Medical malpractice cases involving a stroke can be a challenge. Stroke cases are difficult to prove. Are there viable cases? Absolutely.
This post is for lawyers who are getting stroke misdiagnosis cases but do not know whether the claim is viable. There are common threads that run through the most successful stroke misdiagnosis/failure to treat cases. Cases that result in a settlement or a jury verdict for the plaintiff are usually one of these two breeds: Failing to prevent a stroke and failing to treat a stroke once it has occurred.
What is a stroke?
Strokes and other cerebrovascular diseases are the third leading cause of death in the U.S. behind heart disease and cancer. A stroke is an interference of the normal circulation of blood flow to the brain. The circulation can be disturbed by a clot or a hemorrhagic process. The latter involves blood leaving the blood vessel and traveling to the space surrounding the brain or inside the brain substance (intracerebral hemorrhage). There are also cases where the clot forms in the cerebral veins, causing cerebral venous thrombosis.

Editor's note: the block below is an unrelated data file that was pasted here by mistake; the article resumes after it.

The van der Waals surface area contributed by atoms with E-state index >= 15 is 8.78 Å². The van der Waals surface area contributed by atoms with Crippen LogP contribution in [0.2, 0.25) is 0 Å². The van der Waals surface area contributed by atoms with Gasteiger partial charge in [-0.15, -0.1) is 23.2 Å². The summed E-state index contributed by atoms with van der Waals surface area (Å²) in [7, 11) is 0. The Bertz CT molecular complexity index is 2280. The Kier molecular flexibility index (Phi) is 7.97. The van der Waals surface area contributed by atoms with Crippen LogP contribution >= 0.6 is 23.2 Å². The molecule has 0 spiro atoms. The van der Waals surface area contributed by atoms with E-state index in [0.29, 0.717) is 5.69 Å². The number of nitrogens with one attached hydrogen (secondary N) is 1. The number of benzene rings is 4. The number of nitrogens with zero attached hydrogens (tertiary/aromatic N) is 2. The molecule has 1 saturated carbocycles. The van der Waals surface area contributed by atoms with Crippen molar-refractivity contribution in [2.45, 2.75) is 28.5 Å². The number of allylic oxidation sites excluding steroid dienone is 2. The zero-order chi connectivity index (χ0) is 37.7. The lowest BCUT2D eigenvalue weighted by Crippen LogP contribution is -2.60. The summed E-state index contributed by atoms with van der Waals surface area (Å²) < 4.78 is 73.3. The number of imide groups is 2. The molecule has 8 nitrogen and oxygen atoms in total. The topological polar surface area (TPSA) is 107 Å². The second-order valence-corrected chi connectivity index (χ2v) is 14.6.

Approximately 7 out of 8 strokes are ischemic. This means there is a lack of blood flow to the brain. This is usually from obstruction from a blood clot or narrowed or closed artery. The most common cause of stroke is atherothrombosis – the combination of atherosclerosis with superimposed thromboembolism (clot) arising from the precerebral and cerebral vessels.
Failing to prevent a stroke malpractice claims
These kinds of stroke cases involve patients at high risk of stroke because of high blood pressure, atrial fibrillation, diabetes, etc. Many of these patients should be on Coumadin, Plavix, or Heparin.